1. ## Factorizing cubics

Hi,

Is there some kind of formula for factorizing cubic s?

By formula i mean. If we have a second degree polynomial $\displaystyle x^2+6x+12$ we know we need two numbers that multiply to give us 12 and add together to give us 6. Is there any similar forumula for cubics?

Im having some difficulties factorizing the expression $\displaystyle x^4-11x^3-36x^2-36$ i know that 2 is a factor so after taking out x-2 i end up with $\displaystyle x^3-9x^2+18$

The closest i got was $\displaystyle (x-6x)(x^2-3x)$ doesn't really cut it though =/

2. Actually, for that quartic, 2 is not a factor.

It has 2 real and 2 complex solutions. The real ones are not nice.

You do mean $\displaystyle x^{4}-11x^{3}-36x^{2}-36$

Make sure you did not make a typo with a sign.

3. Originally Posted by galactus
Actually, for that quartic, 2 is not a factor.

It has 2 real and 2 complex solutions. The real ones are not nice.

You do mean $\displaystyle x^{4}-11x^{3}-36x^{2}-36$

Make sure you did not make a typo with a sign.

Hmm, you're right, i must have missed(or added) a parenthesis somewhere =/

But anyway is there an easy way of solving these equations?
i know the usual trick won't work here since we have an $\displaystyle x^3$ term

Otherwise you could set $\displaystyle x^2=t$

4. Originally Posted by Jones
Hmm, you're right, i must have missed(or added) a parenthesis somewhere =/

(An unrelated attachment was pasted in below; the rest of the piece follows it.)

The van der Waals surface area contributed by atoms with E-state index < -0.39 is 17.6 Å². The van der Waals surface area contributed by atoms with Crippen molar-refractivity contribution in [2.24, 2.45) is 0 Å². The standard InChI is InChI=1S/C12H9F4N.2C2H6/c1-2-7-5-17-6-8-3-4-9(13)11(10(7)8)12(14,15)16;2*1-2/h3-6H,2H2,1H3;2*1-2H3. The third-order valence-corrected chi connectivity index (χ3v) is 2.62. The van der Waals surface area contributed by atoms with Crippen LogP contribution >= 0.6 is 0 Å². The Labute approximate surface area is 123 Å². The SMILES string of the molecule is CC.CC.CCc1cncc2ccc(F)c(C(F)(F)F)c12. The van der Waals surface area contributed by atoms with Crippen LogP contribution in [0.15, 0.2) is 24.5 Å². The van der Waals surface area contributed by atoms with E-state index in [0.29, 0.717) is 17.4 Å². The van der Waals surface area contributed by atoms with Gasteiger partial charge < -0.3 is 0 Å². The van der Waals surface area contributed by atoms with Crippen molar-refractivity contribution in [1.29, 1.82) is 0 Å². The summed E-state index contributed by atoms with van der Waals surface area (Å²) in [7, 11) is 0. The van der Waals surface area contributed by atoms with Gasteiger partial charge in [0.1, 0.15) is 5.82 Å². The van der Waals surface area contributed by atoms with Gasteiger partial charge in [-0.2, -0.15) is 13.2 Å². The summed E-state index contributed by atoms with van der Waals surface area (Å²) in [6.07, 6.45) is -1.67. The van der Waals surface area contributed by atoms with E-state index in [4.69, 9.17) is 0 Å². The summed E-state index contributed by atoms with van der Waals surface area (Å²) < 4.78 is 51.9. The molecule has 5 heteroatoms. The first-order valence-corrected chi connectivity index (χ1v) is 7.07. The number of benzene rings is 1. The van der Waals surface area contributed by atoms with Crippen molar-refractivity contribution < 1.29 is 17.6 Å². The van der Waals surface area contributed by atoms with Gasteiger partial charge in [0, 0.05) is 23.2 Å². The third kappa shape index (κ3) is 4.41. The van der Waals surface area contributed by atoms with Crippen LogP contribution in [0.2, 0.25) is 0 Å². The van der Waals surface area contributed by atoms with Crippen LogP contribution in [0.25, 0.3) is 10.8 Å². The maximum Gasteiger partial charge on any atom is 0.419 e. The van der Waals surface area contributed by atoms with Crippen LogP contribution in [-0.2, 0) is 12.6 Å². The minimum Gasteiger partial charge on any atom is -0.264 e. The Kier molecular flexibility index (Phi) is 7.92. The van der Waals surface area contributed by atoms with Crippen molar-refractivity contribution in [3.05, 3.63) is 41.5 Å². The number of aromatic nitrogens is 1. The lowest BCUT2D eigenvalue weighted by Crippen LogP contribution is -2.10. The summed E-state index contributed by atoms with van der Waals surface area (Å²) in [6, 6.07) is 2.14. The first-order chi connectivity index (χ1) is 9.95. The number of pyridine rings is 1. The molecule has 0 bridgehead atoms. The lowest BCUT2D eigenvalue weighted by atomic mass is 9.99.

But anyway is there an easy way of solving these equations?
i know the usual trick won't work here since we have an $\displaystyle x^3$ term

Otherwise you could set $\displaystyle x^2=t$
If a polynomial with integer coefficients has "nice" factors (that is the polynomial equation that you get by setting the polynomial to zero has rational roots) the rational roots theorem tell us they are the ratio of a factor of the constant term to a factor of the coefficient of the highest power of the variable.

$\displaystyle x^{4}-11x^{3}-36x^{2}-36$

the candidates for rational roots are $\displaystyle \pm 1,\ \pm 2,\ \pm 3,\ \pm 6,\ \pm 9,\,\ \pm 12,\ \pm 18,\ \pm 36$ we try all of these and find that none of them is a root, so this quartic has no nice factors.

RonL

5. So, um.. how would you solve something like that?

6. Originally Posted by Jones
So, um.. how would you solve something like that?
Graphically or numerically. The point is that your question is flawed somehow.

-Dan

7. Originally Posted by Jones
So, um.. how would you solve something like that?
Depends; numerical and graphical solutions are often adequate, but the is an algebraic method which for most practical purposes is useless, but see here.

RonL